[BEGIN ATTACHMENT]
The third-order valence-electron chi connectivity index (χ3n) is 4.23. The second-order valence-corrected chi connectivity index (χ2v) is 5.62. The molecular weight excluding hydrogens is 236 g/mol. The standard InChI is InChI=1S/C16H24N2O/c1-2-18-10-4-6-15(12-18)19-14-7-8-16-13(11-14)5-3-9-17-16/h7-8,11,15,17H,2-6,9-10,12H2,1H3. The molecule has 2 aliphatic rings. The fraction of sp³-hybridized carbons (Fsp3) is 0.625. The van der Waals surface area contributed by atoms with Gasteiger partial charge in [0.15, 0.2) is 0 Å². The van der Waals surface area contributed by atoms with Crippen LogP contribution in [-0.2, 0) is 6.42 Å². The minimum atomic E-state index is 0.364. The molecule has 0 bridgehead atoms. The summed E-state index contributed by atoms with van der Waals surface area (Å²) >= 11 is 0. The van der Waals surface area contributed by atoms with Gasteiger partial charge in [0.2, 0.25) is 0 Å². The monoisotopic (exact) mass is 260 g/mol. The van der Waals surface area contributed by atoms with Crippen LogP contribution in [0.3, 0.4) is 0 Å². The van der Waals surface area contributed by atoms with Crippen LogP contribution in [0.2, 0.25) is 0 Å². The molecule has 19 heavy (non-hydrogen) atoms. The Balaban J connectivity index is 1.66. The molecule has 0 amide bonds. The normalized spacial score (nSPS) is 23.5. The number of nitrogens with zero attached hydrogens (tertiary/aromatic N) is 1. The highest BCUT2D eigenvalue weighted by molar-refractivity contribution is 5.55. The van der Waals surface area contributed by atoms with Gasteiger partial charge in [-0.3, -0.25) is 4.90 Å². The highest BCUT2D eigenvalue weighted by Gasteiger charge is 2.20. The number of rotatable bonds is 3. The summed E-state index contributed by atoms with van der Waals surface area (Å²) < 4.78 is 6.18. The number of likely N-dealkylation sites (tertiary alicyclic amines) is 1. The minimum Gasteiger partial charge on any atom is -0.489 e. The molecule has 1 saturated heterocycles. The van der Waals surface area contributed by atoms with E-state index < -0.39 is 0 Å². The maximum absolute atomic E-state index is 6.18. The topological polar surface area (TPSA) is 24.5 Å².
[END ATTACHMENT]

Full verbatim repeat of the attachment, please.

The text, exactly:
The third-order valence-electron chi connectivity index (χ3n) is 4.23. The second-order valence-corrected chi connectivity index (χ2v) is 5.62. The molecular weight excluding hydrogens is 236 g/mol. The standard InChI is InChI=1S/C16H24N2O/c1-2-18-10-4-6-15(12-18)19-14-7-8-16-13(11-14)5-3-9-17-16/h7-8,11,15,17H,2-6,9-10,12H2,1H3. The molecule has 2 aliphatic rings. The fraction of sp³-hybridized carbons (Fsp3) is 0.625. The van der Waals surface area contributed by atoms with Gasteiger partial charge in [0.15, 0.2) is 0 Å². The van der Waals surface area contributed by atoms with Crippen LogP contribution in [-0.2, 0) is 6.42 Å². The minimum atomic E-state index is 0.364. The molecule has 0 bridgehead atoms. The summed E-state index contributed by atoms with van der Waals surface area (Å²) >= 11 is 0. The van der Waals surface area contributed by atoms with Gasteiger partial charge in [0.2, 0.25) is 0 Å². The monoisotopic (exact) mass is 260 g/mol. The van der Waals surface area contributed by atoms with Crippen LogP contribution in [0.3, 0.4) is 0 Å². The van der Waals surface area contributed by atoms with Crippen LogP contribution in [0.2, 0.25) is 0 Å². The molecule has 19 heavy (non-hydrogen) atoms. The Balaban J connectivity index is 1.66. The molecule has 0 amide bonds. The normalized spacial score (nSPS) is 23.5. The number of nitrogens with zero attached hydrogens (tertiary/aromatic N) is 1. The highest BCUT2D eigenvalue weighted by molar-refractivity contribution is 5.55. The van der Waals surface area contributed by atoms with Gasteiger partial charge in [-0.3, -0.25) is 4.90 Å². The highest BCUT2D eigenvalue weighted by Gasteiger charge is 2.20. The number of rotatable bonds is 3. The summed E-state index contributed by atoms with van der Waals surface area (Å²) < 4.78 is 6.18. The number of likely N-dealkylation sites (tertiary alicyclic amines) is 1. The minimum Gasteiger partial charge on any atom is -0.489 e. The molecule has 1 saturated heterocycles. The van der Waals surface area contributed by atoms with E-state index < -0.39 is 0 Å². The maximum absolute atomic E-state index is 6.18. The topological polar surface area (TPSA) is 24.5 Å².